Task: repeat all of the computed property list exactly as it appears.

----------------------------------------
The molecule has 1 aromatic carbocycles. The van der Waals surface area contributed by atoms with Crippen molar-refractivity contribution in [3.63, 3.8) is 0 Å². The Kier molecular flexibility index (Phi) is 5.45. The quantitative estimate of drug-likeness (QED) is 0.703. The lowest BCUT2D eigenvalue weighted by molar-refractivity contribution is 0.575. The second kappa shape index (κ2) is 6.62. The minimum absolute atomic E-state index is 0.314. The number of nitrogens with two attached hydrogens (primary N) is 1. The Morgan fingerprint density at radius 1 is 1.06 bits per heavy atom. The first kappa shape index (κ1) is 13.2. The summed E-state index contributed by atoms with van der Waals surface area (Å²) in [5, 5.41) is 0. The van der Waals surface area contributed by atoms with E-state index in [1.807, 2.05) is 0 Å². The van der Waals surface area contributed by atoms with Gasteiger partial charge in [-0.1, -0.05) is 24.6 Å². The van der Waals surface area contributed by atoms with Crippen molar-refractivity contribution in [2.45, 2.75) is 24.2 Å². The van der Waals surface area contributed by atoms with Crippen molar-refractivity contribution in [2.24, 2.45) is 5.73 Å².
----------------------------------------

The molecule has 1 aromatic carbocycles. The van der Waals surface area contributed by atoms with Crippen molar-refractivity contribution in [3.63, 3.8) is 0 Å². The Kier molecular flexibility index (Phi) is 5.45. The quantitative estimate of drug-likeness (QED) is 0.703. The lowest BCUT2D eigenvalue weighted by molar-refractivity contribution is 0.575. The second kappa shape index (κ2) is 6.62. The minimum absolute atomic E-state index is 0.314. The number of nitrogens with two attached hydrogens (primary N) is 1. The Morgan fingerprint density at radius 1 is 1.06 bits per heavy atom. The first kappa shape index (κ1) is 13.2. The summed E-state index contributed by atoms with van der Waals surface area (Å²) in [5, 5.41) is 0. The van der Waals surface area contributed by atoms with E-state index in [1.807, 2.05) is 0 Å². The van der Waals surface area contributed by atoms with Gasteiger partial charge in [-0.1, -0.05) is 24.6 Å². The van der Waals surface area contributed by atoms with Crippen molar-refractivity contribution in [2.45, 2.75) is 24.2 Å². The van der Waals surface area contributed by atoms with Crippen molar-refractivity contribution in [2.24, 2.45) is 5.73 Å².